No control over the future vision of the business, because you no longer have any decision-making power.
Very small likelihood to have a role in the organization long-term after the transaction, because the business will be absorbed into the operations of a larger whole. In addition, founders typically have little interest in being an employee of a larger entity. Our suggestion would be to plan for a 6-18 month transition period before you leave the organization all together.
Negotiating Out Weaknesses Across Transaction Types
Each transaction type has different strengths and weaknesses. When you consider them all together, you’re more likely to find ways to negotiate around some of the challenging aspects of certain deals. For example, if you’re trying to muscle favorable terms into a deal, strip unfavorable terms from a contract, or increase the valuation bid, doing so is much easier when you have other deals on the table to compare against.
We strongly recommend founders look at all transaction types at once to maximize not only outcomes but also optionality. You never know what is best for the business moving forward until you have the full set of facts—making a decision this significant, based on assumptions, is short-sighted.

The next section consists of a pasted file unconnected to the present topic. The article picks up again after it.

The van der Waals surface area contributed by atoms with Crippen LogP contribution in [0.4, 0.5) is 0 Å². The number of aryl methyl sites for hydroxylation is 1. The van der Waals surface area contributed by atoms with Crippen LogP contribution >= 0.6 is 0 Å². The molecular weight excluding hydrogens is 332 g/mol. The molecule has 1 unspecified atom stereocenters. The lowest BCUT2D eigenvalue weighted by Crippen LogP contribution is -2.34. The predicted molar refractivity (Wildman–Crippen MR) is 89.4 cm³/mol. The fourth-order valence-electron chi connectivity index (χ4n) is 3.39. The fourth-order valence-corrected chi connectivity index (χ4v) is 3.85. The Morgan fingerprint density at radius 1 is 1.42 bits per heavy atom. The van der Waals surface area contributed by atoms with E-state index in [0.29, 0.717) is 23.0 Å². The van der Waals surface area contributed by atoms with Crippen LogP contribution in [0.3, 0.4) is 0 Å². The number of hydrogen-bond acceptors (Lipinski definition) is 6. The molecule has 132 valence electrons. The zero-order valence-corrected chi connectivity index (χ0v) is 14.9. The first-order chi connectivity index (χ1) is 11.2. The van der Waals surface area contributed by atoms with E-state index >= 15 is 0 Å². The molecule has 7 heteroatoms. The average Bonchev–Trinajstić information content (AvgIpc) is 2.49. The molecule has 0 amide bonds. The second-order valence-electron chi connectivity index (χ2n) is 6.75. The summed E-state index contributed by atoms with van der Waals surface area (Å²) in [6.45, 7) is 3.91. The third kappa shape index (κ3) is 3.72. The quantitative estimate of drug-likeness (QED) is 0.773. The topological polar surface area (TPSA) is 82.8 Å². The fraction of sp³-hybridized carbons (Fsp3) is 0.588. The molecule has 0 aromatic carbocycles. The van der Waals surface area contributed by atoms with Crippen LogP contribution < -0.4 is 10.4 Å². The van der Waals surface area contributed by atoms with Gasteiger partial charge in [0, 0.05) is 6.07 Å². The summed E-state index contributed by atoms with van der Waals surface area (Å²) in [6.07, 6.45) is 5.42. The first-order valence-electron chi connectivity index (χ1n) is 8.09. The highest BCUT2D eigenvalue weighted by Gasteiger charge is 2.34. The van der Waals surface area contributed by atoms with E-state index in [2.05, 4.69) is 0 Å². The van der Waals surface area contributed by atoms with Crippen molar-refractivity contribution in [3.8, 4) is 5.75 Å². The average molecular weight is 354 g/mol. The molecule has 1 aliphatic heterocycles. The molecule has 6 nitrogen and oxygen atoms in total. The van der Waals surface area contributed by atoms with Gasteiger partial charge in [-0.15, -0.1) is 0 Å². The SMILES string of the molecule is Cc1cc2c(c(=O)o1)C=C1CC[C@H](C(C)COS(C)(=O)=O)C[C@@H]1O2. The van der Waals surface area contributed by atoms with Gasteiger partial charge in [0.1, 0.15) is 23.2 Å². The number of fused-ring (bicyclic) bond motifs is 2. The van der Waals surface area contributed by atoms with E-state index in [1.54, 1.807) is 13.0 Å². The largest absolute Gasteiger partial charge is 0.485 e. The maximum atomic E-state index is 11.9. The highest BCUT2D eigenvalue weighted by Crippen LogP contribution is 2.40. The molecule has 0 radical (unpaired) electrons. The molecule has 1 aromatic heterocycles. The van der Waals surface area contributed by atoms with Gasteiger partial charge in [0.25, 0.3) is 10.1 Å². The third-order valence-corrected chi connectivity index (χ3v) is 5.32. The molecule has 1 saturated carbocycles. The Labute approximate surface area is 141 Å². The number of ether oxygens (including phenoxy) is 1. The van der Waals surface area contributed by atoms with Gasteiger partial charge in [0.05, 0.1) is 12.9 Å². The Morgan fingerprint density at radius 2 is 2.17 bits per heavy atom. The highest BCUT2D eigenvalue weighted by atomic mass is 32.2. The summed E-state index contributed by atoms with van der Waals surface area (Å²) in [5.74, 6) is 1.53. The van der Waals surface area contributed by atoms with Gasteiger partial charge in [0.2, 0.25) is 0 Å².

Handling a Transaction Is Time Consuming. Hire a Banker.
The idea of casting a wide net and negotiating with numerous buyers and investors—all while running your business—likely sounds impossible. One of the greatest risks to your business/process is a drop in performance because you’re spending too much time overseeing the transaction. Hiring an investment banker to handle the transaction is prudent, as doing so will help you achieve a better outcome as well as allow you to focus on your business.
Investment bankers who specialize in sell-side transactions can do the legwork—negotiating terms while understanding what drives value for all types of parties, and enabling you to stay focused in your corner while they work in theirs. They’ll use their expertise to yield the best outcome for you, the founder who has already poured so much into the business.